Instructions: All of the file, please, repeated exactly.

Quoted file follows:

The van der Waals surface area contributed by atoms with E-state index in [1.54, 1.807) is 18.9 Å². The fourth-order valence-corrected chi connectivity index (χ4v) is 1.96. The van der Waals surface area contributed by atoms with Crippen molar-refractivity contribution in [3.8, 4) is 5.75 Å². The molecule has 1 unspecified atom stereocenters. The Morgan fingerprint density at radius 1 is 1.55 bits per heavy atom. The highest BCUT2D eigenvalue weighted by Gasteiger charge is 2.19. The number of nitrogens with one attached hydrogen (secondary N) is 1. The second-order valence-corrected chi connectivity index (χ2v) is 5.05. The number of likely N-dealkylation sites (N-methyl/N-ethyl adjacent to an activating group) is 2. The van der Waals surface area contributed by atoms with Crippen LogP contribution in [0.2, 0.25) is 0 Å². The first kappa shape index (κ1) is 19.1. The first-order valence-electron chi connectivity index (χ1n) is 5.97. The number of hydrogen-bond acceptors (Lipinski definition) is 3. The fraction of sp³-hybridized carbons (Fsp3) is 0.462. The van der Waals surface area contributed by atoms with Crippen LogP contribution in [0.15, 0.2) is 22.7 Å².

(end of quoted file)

The van der Waals surface area contributed by atoms with E-state index in [1.54, 1.807) is 18.9 Å². The fourth-order valence-corrected chi connectivity index (χ4v) is 1.96. The van der Waals surface area contributed by atoms with Crippen molar-refractivity contribution in [3.8, 4) is 5.75 Å². The molecule has 1 unspecified atom stereocenters. The Morgan fingerprint density at radius 1 is 1.55 bits per heavy atom. The highest BCUT2D eigenvalue weighted by Gasteiger charge is 2.19. The number of nitrogens with one attached hydrogen (secondary N) is 1. The second-order valence-corrected chi connectivity index (χ2v) is 5.05. The number of likely N-dealkylation sites (N-methyl/N-ethyl adjacent to an activating group) is 2. The van der Waals surface area contributed by atoms with Crippen LogP contribution in [0.2, 0.25) is 0 Å². The first kappa shape index (κ1) is 19.1. The first-order valence-electron chi connectivity index (χ1n) is 5.97. The number of hydrogen-bond acceptors (Lipinski definition) is 3. The fraction of sp³-hybridized carbons (Fsp3) is 0.462. The van der Waals surface area contributed by atoms with Crippen LogP contribution in [0.15, 0.2) is 22.7 Å².